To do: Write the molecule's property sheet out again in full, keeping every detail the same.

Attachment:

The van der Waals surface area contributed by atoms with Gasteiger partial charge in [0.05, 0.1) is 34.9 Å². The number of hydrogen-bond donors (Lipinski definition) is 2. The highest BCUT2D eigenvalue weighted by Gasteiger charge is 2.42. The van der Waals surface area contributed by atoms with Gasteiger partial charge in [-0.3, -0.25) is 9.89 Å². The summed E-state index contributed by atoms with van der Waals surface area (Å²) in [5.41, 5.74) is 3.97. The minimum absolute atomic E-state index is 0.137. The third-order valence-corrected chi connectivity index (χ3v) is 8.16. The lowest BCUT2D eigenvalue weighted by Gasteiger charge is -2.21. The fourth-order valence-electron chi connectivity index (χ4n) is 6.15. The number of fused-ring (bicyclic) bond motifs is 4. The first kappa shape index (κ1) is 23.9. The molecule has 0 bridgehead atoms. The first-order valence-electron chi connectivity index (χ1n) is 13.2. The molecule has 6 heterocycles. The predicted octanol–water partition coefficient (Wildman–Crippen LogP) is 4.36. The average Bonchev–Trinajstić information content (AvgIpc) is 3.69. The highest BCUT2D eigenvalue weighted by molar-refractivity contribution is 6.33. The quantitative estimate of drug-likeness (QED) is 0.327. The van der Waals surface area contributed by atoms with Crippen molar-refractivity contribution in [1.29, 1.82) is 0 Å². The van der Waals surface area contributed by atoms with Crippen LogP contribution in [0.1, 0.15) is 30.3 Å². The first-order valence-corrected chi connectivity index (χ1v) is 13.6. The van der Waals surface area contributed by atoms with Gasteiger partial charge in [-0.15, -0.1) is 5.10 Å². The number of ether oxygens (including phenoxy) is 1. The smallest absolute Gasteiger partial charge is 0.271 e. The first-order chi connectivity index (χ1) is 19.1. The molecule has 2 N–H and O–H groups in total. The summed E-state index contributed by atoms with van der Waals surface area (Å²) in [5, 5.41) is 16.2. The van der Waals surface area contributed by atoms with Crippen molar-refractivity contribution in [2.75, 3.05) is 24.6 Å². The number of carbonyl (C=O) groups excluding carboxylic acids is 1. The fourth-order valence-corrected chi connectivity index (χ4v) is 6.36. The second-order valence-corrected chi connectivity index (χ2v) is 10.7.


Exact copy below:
The van der Waals surface area contributed by atoms with Gasteiger partial charge in [0.05, 0.1) is 34.9 Å². The number of hydrogen-bond donors (Lipinski definition) is 2. The highest BCUT2D eigenvalue weighted by Gasteiger charge is 2.42. The van der Waals surface area contributed by atoms with Gasteiger partial charge in [-0.3, -0.25) is 9.89 Å². The summed E-state index contributed by atoms with van der Waals surface area (Å²) in [5.41, 5.74) is 3.97. The minimum absolute atomic E-state index is 0.137. The third-order valence-corrected chi connectivity index (χ3v) is 8.16. The lowest BCUT2D eigenvalue weighted by Gasteiger charge is -2.21. The fourth-order valence-electron chi connectivity index (χ4n) is 6.15. The number of fused-ring (bicyclic) bond motifs is 4. The first kappa shape index (κ1) is 23.9. The molecule has 0 bridgehead atoms. The first-order valence-electron chi connectivity index (χ1n) is 13.2. The molecule has 6 heterocycles. The predicted octanol–water partition coefficient (Wildman–Crippen LogP) is 4.36. The average Bonchev–Trinajstić information content (AvgIpc) is 3.69. The highest BCUT2D eigenvalue weighted by molar-refractivity contribution is 6.33. The quantitative estimate of drug-likeness (QED) is 0.327. The van der Waals surface area contributed by atoms with Crippen molar-refractivity contribution in [1.29, 1.82) is 0 Å². The van der Waals surface area contributed by atoms with Crippen LogP contribution in [0.1, 0.15) is 30.3 Å². The first-order valence-corrected chi connectivity index (χ1v) is 13.6. The van der Waals surface area contributed by atoms with Gasteiger partial charge in [-0.15, -0.1) is 5.10 Å². The number of ether oxygens (including phenoxy) is 1. The smallest absolute Gasteiger partial charge is 0.271 e. The first-order chi connectivity index (χ1) is 19.1. The molecule has 2 N–H and O–H groups in total. The summed E-state index contributed by atoms with van der Waals surface area (Å²) in [5, 5.41) is 16.2. The van der Waals surface area contributed by atoms with Crippen molar-refractivity contribution in [2.75, 3.05) is 24.6 Å². The number of carbonyl (C=O) groups excluding carboxylic acids is 1. The fourth-order valence-corrected chi connectivity index (χ4v) is 6.36. The second-order valence-corrected chi connectivity index (χ2v) is 10.7.